MONDAY, MAY 9, 2022
...but our skills are extremely limited: Will the Supreme Court overturn the Roe decision at the end of its current term?
We can't answer that question. That said, it's very possible that they will—and with that daunting prospect in sight, our highly self-impressed liberal tribe is gearing up for a fight.
The Washington Post's E. J. Dionne has long been one of our tribe's sanest journalistic observers. In his new column, he describes the state of play in the wake of the release of the Justice Alito's draft opinion:
DIONNE (5/9/22): The backlash against Alito’s approach is certainly a case of democracy in action. One of the unintended consequences of a ruling along the lines he proposes would be the mobilization of pro-choice voters outraged by a sudden shift in the legal status of abortion.
If the Court reverses Roe, will that result in "the mobilization of pro-choice voters outraged by a sudden shift in the legal status of abortion?"
To some unknown extent, it almost surely will. Indeed, in this news report from this morning's Post, one liberal leader describes what may be coming:
Sen. Kirsten Gillibrand (N.Y.), who has been among the many Democrats to call for the filibuster to be eliminated to pass abortion rights legislation with only 50 votes, called it “the biggest fight of a generation.”
A very big fight may be on the way. With regret, we pose this question:
Is our highly self-impressed liberal tribe smart enough to win that fight? Do we have the requisite skills to produce a decent outcome?
At this point, we make a confession. We see no sign that our liberal tribe possesses the requisite skills.
Alas! Everywhere President Roosevelt looked, he saw "one-third of a nation ill-housed, ill-clad, ill-nourished." (The year was 1937.) Everywhere we look today, we see a tribal leadership which is deeply lacking in political wisdom, smarts and skill.
This remarkable lack of wisdom and political smarts is one of the ways we got ourselves into this mess in the first place. How did our tribe get into this mess? In part, through the way our journalistic leaders conducted themselves during past White House campaigns.
In Campaign 2000, a lingering anger at President Clinton turned into a routinely ridiculous twenty-month journalistic war directed at Candidate Gore.
In Campaign 2016, that generational war extended itself in the way liberal organs covered Candidate Hillary Clinton—for example, in the upper-end press corps' gigantic over-emphasis on the nothingburger known as Emailgate.
(As we noted in real time, our favorite stars on corporate cable refused to push back against this.)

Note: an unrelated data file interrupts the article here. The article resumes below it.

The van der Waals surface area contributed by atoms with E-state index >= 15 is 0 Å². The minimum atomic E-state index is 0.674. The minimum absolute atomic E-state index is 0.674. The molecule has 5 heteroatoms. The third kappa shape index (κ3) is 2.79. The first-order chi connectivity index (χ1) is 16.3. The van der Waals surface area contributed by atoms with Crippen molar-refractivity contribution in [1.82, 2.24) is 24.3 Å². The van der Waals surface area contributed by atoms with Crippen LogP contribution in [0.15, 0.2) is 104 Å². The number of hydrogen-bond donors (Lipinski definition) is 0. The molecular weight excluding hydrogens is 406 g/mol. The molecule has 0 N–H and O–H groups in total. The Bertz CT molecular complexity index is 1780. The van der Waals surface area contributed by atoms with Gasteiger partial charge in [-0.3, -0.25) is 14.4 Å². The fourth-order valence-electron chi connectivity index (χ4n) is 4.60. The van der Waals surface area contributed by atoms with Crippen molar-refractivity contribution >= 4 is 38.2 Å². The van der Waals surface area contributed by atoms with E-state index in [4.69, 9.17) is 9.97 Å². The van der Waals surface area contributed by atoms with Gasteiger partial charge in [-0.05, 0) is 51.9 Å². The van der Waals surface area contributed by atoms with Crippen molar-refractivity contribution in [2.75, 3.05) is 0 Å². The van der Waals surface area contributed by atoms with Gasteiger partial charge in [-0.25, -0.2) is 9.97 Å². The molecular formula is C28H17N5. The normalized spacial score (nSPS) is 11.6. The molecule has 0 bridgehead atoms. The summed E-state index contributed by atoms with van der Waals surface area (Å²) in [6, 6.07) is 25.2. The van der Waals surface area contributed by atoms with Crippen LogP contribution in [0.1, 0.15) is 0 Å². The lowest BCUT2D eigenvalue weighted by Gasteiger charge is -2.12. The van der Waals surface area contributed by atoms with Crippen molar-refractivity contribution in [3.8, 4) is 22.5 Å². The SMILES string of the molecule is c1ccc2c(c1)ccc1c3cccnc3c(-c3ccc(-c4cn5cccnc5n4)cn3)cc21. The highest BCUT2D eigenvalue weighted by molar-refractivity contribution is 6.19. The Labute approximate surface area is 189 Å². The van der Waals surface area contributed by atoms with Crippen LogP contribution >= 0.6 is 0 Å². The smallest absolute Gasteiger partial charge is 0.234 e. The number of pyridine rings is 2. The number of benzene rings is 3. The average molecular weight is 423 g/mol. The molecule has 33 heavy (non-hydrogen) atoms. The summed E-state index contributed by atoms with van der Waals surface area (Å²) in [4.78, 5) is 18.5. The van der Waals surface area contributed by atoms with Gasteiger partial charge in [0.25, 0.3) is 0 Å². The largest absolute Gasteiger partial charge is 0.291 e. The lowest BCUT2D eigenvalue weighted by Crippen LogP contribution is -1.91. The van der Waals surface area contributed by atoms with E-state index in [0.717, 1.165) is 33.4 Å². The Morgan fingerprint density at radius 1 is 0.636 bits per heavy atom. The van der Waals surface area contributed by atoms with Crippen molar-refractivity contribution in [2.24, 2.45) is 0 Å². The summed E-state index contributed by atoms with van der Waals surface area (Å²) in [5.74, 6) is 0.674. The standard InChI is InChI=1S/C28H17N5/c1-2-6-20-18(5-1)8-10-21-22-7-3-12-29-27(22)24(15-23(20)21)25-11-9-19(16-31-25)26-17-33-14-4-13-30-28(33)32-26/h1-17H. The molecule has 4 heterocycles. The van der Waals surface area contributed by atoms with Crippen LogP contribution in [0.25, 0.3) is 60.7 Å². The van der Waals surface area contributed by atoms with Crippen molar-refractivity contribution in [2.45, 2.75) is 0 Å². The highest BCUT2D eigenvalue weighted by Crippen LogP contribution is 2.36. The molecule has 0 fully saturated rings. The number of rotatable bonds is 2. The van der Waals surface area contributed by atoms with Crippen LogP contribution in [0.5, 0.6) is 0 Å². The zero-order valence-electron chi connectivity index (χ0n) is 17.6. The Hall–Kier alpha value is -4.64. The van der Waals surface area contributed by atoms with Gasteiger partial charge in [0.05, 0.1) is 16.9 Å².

As a result of those journalistic campaigns, George W. Bush and Donald J. Trump managed to squeeze their way into the White House. Once there, they named four of the five Supreme Court Justices whose opinions we now deplore.
In those beginnings was this end—and the beginning involved the nomination of Justice Alito by George W. Bush.
In this morning's Washington Post, Margaret Sullivan rails against the way the current Supreme Court is behaving—but in her previous role at the Buffalo News, Sullivan played a key role in the unfortunate outcome of Campaign 2000.
In that beginning was this end! In our view, Sullivan was deeply unwise back then, remains unwise today.
Our liberal tribe has always prided itself on being the smarter, better, wiser, more moral, more honest tribal group. We've long been given to praising ourselves, and to loathing The Others.
This self-flattery has always been a deception. It threatens to doom us now.
We know that these are gloomy thoughts—but we think these thoughts are accurate. The woods are lovely, dark and deep, but we're an unimpressive aggregation with deeply unimpressive tribal leadership groups.
Everyone can see this but us. For better or worse, we will be exploring these themes throughout the course of the week.
Our liberal tribe must proceed with wisdom and skill. Will we know how to do that?
The history of the past thirty years says that we quite likely won't.
A note on time: Our energy level is better, but we still don't have full control of our time. For thar reason, we expect to do fairly short postings this week.
That said, we envy President Roosevelt! What he saw in 1937 was (largely) fixable. It isn't clear that this is true of our flailing blue tribe's hubris, which helped get us into this mess.